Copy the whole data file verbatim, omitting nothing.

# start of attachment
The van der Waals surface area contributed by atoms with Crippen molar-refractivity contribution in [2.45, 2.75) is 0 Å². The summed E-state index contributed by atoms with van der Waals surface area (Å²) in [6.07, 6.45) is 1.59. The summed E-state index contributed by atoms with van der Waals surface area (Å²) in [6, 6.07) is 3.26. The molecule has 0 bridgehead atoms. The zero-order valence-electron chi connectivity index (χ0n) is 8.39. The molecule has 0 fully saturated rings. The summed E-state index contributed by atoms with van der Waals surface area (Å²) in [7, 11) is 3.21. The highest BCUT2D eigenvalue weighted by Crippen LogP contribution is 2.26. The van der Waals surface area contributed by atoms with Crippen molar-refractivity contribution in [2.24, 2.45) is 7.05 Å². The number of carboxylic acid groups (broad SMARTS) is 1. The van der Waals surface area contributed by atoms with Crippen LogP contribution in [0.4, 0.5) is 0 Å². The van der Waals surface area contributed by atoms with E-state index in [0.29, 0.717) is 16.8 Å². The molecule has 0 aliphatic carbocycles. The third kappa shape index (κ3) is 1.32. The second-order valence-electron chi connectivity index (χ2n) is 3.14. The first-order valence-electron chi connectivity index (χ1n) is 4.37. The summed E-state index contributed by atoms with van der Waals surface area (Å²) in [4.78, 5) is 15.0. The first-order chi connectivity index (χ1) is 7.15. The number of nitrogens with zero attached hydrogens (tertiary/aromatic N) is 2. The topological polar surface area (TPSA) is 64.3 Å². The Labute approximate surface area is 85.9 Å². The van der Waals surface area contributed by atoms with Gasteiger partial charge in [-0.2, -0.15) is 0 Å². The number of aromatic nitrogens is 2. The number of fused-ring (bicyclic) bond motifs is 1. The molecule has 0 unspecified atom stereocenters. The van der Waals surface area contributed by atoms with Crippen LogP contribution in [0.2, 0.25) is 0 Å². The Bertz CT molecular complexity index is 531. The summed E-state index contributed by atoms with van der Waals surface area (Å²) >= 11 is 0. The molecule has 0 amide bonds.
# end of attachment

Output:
The van der Waals surface area contributed by atoms with Crippen molar-refractivity contribution in [2.45, 2.75) is 0 Å². The summed E-state index contributed by atoms with van der Waals surface area (Å²) in [6.07, 6.45) is 1.59. The summed E-state index contributed by atoms with van der Waals surface area (Å²) in [6, 6.07) is 3.26. The molecule has 0 bridgehead atoms. The zero-order valence-electron chi connectivity index (χ0n) is 8.39. The molecule has 0 fully saturated rings. The summed E-state index contributed by atoms with van der Waals surface area (Å²) in [7, 11) is 3.21. The highest BCUT2D eigenvalue weighted by Crippen LogP contribution is 2.26. The van der Waals surface area contributed by atoms with Crippen molar-refractivity contribution in [2.24, 2.45) is 7.05 Å². The number of carboxylic acid groups (broad SMARTS) is 1. The van der Waals surface area contributed by atoms with Crippen LogP contribution in [0.4, 0.5) is 0 Å². The van der Waals surface area contributed by atoms with E-state index in [0.29, 0.717) is 16.8 Å². The molecule has 0 aliphatic carbocycles. The third kappa shape index (κ3) is 1.32. The second-order valence-electron chi connectivity index (χ2n) is 3.14. The first-order valence-electron chi connectivity index (χ1n) is 4.37. The summed E-state index contributed by atoms with van der Waals surface area (Å²) in [4.78, 5) is 15.0. The first-order chi connectivity index (χ1) is 7.15. The number of nitrogens with zero attached hydrogens (tertiary/aromatic N) is 2. The topological polar surface area (TPSA) is 64.3 Å². The Labute approximate surface area is 85.9 Å². The van der Waals surface area contributed by atoms with Gasteiger partial charge in [-0.2, -0.15) is 0 Å². The number of aromatic nitrogens is 2. The number of fused-ring (bicyclic) bond motifs is 1. The molecule has 0 unspecified atom stereocenters. The van der Waals surface area contributed by atoms with Crippen LogP contribution in [0.2, 0.25) is 0 Å². The Bertz CT molecular complexity index is 531. The summed E-state index contributed by atoms with van der Waals surface area (Å²) >= 11 is 0. The molecule has 0 amide bonds.